Given the diversity and many interpretations, the cultural traditions and practices of the Malays can never be anything less than interesting.
“Malay adat is a dull subject,” wrote RJ Wilkinson at the beginning of his Papers on Malay Subjects, which he wrote and compiled in the first decade of the 20th century.
Despite that underwhelming introduction, he described in significant detail some aspects of the Adat Perpatih of Negri Sembilan, where he became British Resident.
To colonial bureaucrats, understanding traditional structures and decision-making mechanisms of societies was of vital importance, since it would enable them to determine how best to enact laws and implement policies in a legitimate way.
This was particularly the case for the British in Negri Sembilan, given that they had a troubled start, best exemplified by the Bukit Putus War of 1874 in which British prestige was severely dented, even though Yamtuan Antah was ultimately defeated.
Subsequent efforts at governing the state took a less antagonistic approach.
Although the interests of the British Empire were embedded in government, economic and infrastructure development did occur.
This was aided by the reunification of Negri Sembilan as one entity after decades of division, and the restoration of the Yang di-Pertuan Besar as its elected Ruler.
In this new political context, the Ruler’s own initiatives significantly contributed to policymaking.
Among the initiatives of Yamtuan Antah’s successor, Tuanku Muhammad, were supporting new educational institutions such as schools for girls and the Malay College Kuala Kangsar, championing good relations between different communities (even during a time of significant migration), and advocating more local involvement in the defence of the Federated Malay States (which resulted in the Royal Malay Regiment).
As the writings of administrators focused on the interplay between adat and politics, many sociological nuances were left out.
Today, many other adat traditions unconnected to royal or political purposes are still practised.
Last week, some of these came to life in the “Pesta Adat Perpatih Luak Tanah Mengandung/Lengkongan” that was organised in Kuala Pilah.
At the launch event officiated by the Yang di-Pertuan Besar, the audience was treated to re-enactments of several traditional ceremonies.
The most interesting of these was the adat berkadim, a ceremony to enable a man to leave his own clan (determined in this matrilineal society by his mother) and join another clan as a junior member.
“For what purpose?” you might ask.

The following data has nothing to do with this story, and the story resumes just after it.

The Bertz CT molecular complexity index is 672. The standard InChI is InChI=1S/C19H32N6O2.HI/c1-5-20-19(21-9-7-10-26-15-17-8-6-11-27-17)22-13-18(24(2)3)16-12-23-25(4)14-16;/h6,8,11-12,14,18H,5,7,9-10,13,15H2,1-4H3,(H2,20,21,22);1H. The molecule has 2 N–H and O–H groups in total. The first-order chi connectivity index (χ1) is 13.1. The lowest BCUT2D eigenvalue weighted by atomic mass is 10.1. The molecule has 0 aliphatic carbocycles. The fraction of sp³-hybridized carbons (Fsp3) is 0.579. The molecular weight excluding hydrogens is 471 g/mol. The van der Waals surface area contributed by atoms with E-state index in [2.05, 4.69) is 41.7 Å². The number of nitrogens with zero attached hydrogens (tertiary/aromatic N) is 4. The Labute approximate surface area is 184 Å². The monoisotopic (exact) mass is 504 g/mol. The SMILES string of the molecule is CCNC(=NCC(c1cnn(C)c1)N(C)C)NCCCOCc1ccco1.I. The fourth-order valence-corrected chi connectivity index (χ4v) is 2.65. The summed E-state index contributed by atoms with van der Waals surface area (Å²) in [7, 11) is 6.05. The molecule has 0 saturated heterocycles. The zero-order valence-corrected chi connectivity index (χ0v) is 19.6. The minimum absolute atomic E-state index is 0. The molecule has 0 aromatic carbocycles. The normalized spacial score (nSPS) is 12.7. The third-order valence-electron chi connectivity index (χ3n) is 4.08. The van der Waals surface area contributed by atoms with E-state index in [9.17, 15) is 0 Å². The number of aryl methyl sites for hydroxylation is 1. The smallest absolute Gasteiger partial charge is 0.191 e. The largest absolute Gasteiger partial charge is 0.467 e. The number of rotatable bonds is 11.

Well, there is a prohibition (itself interesting from an anthropological perspective) for a man to marry a woman from his own clan, so undergoing this ceremony ultimately paves the way to such a marriage.
The climax of this ceremony is the literal mingling of blood that signifies that the man has now joined the new clan.
Thus in Negri Sembilan, we can see a rare example of anywhere in the world where marriage can require that the man, rather than the woman, change family affiliation.
Incidentally, if the woman dies before the man, his original clan will invite him to rejoin that clan.
The Pesta Adat also featured exhibitions by each of the five “Luak Tanah Mengandung” (the area surrounding Seri Menanti) that gave some insight into the history and unique adat of each territory.
While they may seem remote to the Malaysia of today, ultimately it is this collective of proud territories that gave Negri Sembilan its traditional political structure.
Still, today, Malaysian schoolchildren are taught that the founders of our country were partly inspired by Negri Sembilan for our elected federal monarchy.
Early drafts of the Federal Constitution of the Federation of Malaya actually proposed that the Head of State should use the title of “Yang di-Pertuan Besar”.
The last word became “Agong” only later.
Although the details are significantly different – in terms of who elects who and who is eligible for election – the underlying concepts of federalism, representation, symbolism and checks and balances are embedded in both cases.
Yesterday, the nation witnessed the proclamation of our 16th Yang di-Pertuan Agong.
And in recent days we have also seen the royal ceremonies of Pahang in the proclamations of its new Sultan, Tengku Ampuan and Tengku Mahkota (who was also proclaimed as Regent).
While it is often said that only Negri Sembilan practises Adat Perpatih while other states practise Adat Temenggung, it is also true that there is much diversity within the cultural traditions of all our states, from the folds of the tengkolok and the knots of the samping to the everyday practices of people inside and outside the palace.
Despite the best efforts of some to define what it means to be Malay in a narrow, exclusionary way in pursuit of modern political ends, the reality is that Malay adat, with all its diversity and differing interpretations, is far from dull!
- Tunku Zain Al-‘Abidin is the founding president of the Institute for Democracy and Economic Affairs (Ideas). The views expressed here are entirely the writer’s own.
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